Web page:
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Istanbul, Turkey

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Istanbul (historically Byzantium and later Constantinople) is Europe's most populous city (the world's 4th largest city proper and 20th largest urban area with a population of 11,2 million (2006) and Turkey's cultural and financial centre. It is located on the Bosphorus Strait, and encompasses the natural harbor known as the Golden Horn, in the northwest of the country. It extends both on the European and on the Asian side of the Bosphorus, and is thereby the only metropolis in the world which is situated on two continents. In its long history, Istanbul served as the capital city of the Roman Empire, the Byzantine Empire, the Latin Empire, and the Ottoman Empire (1453-1922). The historic areas of Istanbul were added to the UNESCO World Heritage List in 1985.

 

Istanbul is one of the most important tourism spots of Turkey. There are thousands of hotels and other tourist oriented industries in the city, catering to both vacationers and visiting professionals. In 2006 a total of 23,1 million tourists visited Turkey, most of whom entered the country through the airports and seaports of Istanbul and Antalya.  Istanbul is also one of the world’s major conference destinations and is an increasingly popular choice for the world’s leading international associations. The city has a Mediterranean climate with hot and humid summers; and cold, rainy and often snowy winters. Humidity is generally rather high which can make temperatures feel much warmer or colder than they actually are.  More information here and  here.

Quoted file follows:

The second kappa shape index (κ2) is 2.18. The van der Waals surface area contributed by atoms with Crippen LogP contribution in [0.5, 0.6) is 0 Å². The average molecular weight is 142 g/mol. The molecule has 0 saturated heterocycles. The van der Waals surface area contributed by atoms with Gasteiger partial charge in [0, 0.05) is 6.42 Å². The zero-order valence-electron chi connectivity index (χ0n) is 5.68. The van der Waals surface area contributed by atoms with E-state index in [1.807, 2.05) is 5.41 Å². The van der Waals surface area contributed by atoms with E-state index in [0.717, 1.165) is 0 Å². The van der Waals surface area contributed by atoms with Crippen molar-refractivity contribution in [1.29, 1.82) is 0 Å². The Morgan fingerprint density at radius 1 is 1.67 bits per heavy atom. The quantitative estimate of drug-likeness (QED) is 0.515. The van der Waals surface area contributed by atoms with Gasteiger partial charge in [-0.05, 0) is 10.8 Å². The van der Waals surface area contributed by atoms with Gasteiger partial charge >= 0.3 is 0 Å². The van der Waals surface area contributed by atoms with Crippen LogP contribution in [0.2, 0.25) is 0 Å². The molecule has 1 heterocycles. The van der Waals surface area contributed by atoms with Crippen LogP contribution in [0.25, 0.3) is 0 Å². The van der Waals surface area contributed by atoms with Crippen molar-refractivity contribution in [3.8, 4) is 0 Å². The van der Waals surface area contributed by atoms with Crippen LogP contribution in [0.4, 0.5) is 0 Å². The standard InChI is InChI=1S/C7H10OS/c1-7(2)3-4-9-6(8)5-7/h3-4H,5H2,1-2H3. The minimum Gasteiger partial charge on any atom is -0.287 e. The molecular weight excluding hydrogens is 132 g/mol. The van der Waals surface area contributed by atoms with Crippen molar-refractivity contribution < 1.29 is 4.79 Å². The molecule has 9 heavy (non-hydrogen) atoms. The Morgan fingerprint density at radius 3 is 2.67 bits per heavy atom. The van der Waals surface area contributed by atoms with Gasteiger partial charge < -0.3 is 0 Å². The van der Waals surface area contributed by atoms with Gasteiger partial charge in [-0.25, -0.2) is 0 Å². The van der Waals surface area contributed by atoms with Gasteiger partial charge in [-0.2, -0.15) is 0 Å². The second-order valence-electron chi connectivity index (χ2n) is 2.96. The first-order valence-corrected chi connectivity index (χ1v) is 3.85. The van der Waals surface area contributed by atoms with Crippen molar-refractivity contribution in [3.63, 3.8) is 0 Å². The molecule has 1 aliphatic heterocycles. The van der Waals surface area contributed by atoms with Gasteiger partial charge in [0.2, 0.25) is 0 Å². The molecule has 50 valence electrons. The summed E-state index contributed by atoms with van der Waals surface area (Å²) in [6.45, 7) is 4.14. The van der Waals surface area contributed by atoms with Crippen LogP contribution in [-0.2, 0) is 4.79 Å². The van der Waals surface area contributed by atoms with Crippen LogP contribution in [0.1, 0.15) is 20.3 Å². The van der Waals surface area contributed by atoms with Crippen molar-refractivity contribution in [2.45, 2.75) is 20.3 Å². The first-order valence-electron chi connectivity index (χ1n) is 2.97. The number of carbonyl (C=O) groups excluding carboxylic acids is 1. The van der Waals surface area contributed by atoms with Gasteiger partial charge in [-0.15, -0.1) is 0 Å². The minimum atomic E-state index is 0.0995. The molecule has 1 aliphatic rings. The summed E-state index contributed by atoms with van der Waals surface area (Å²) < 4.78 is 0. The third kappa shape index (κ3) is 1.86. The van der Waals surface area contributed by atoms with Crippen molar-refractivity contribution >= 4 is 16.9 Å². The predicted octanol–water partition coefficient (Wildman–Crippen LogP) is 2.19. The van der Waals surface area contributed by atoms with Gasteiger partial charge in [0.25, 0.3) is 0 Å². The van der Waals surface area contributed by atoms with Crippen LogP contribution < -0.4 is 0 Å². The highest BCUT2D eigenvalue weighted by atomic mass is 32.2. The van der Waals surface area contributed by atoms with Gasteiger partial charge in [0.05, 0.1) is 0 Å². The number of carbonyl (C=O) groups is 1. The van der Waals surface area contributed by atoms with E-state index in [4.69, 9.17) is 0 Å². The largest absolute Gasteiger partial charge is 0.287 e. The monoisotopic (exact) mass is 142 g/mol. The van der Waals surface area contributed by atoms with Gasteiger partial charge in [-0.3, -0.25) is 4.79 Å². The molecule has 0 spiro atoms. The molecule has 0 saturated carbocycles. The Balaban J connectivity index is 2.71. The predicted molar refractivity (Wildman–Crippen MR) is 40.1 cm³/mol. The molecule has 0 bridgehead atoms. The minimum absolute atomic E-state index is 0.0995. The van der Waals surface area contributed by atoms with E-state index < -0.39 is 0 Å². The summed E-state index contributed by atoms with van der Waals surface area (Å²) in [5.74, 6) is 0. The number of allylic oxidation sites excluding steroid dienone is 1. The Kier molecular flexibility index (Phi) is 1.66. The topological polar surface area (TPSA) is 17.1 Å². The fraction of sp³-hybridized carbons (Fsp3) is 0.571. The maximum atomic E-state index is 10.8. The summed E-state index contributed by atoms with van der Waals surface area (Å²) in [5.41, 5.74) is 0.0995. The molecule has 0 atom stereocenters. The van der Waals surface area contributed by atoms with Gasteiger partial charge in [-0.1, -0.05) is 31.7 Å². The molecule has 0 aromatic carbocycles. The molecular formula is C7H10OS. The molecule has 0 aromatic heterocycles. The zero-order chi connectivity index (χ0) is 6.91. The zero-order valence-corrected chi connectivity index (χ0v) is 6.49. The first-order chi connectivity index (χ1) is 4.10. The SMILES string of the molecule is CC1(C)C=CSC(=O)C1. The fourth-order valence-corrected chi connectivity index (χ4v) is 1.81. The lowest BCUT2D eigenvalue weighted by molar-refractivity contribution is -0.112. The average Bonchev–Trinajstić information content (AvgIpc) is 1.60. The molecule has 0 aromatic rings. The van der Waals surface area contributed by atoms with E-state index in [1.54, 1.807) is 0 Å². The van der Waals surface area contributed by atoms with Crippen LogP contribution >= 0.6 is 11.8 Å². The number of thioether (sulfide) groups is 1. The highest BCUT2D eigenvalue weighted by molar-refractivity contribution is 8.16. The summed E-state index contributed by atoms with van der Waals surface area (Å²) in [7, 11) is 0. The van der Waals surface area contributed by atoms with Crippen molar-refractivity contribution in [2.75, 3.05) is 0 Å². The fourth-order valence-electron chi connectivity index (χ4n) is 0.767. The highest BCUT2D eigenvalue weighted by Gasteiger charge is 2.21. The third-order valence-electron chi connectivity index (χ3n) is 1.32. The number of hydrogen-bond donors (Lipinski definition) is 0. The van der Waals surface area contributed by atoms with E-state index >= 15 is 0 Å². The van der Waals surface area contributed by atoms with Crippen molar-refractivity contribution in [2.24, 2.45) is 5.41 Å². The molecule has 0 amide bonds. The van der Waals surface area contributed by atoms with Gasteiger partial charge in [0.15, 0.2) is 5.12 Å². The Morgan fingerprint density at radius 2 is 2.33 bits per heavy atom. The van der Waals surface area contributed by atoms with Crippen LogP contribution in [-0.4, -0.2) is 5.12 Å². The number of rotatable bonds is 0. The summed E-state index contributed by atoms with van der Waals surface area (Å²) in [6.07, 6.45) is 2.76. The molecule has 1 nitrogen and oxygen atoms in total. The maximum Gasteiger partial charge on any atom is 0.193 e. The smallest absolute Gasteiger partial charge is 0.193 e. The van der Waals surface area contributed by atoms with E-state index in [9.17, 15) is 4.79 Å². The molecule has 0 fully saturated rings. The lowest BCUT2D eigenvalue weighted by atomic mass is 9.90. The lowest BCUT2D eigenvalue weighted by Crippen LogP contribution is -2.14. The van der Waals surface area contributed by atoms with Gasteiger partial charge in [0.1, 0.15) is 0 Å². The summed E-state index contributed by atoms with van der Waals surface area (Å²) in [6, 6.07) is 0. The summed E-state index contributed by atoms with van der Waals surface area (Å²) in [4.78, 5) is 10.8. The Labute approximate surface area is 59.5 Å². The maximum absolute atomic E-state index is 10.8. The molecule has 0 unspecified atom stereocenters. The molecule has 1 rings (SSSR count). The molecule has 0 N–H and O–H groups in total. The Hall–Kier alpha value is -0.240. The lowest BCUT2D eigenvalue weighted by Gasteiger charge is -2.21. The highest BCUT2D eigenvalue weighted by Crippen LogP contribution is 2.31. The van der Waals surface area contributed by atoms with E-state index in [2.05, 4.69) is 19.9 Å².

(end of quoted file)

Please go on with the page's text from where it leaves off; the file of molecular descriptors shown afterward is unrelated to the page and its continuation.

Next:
Ottoman Empire

The Ottoman Empire (1299–1922) was a multi-ethnic and multi-religious Turkish-ruled state. At the height of its power (16th – 17th century), it spanned three continents, controlling much of Southeastern Europe, the Middle East and North Africa, stretching from the Strait of Gibraltar in the west to the Caspian Sea and Persian Gulf in the east. The empire was at the centre of interactions between the Eastern and Western worlds for six centuries.

The Sultan Ahmed Mosque – Blue Mosque

The Sultan Ahmed Mosque (Turkish: Sultanahmet Camii) is a historical mosque in Istanbul. The mosque is one of several mosques known as the Blue Mosque for the blue tiles adorning the walls of its interior. It was built between 1609 and 1616, during the rule of Ahmed I. Like many other mosques, it also comprises a tomb of the founder, a madrasah and a hospice.

Yerebatan Saray

The Basilica Cistern (Yerebatan Saray) is the largest of several hundred ancient cisterns that lie beneath the city of Istanbul. The cistern was built in the 6th century. Historical texts claim that 7,000 slaves were involved in the construction of the cistern. This cathedral-size cistern is an underground chamber approximately 138 meters by 64.6 meters - capable of holding 80,000 cubic meters of water.

The Sultan Ahmed Mosque – Blue Mosque

The Sultan Ahmed Mosque is one of the two mosques in Turkey that has six minarets. When the number of minarets was revealed, the Sultan was criticized for presumption, since this was, at the time, the same number as at the mosque of the Ka'aba in Mecca. He overcame this problem by paying for a seventh minaret at the Mecca mosque.

The Sultan Ahmed Mosque – Blue Mosque

This prayer hall is topped by an ascending system of domes and semi-domes, each supported by three exedrae, culminating in the huge encompassing central dome, which is 23.5 meters in diameter and 43 meters high at its central point.

The Sultan Ahmed Mosque – Blue Mosque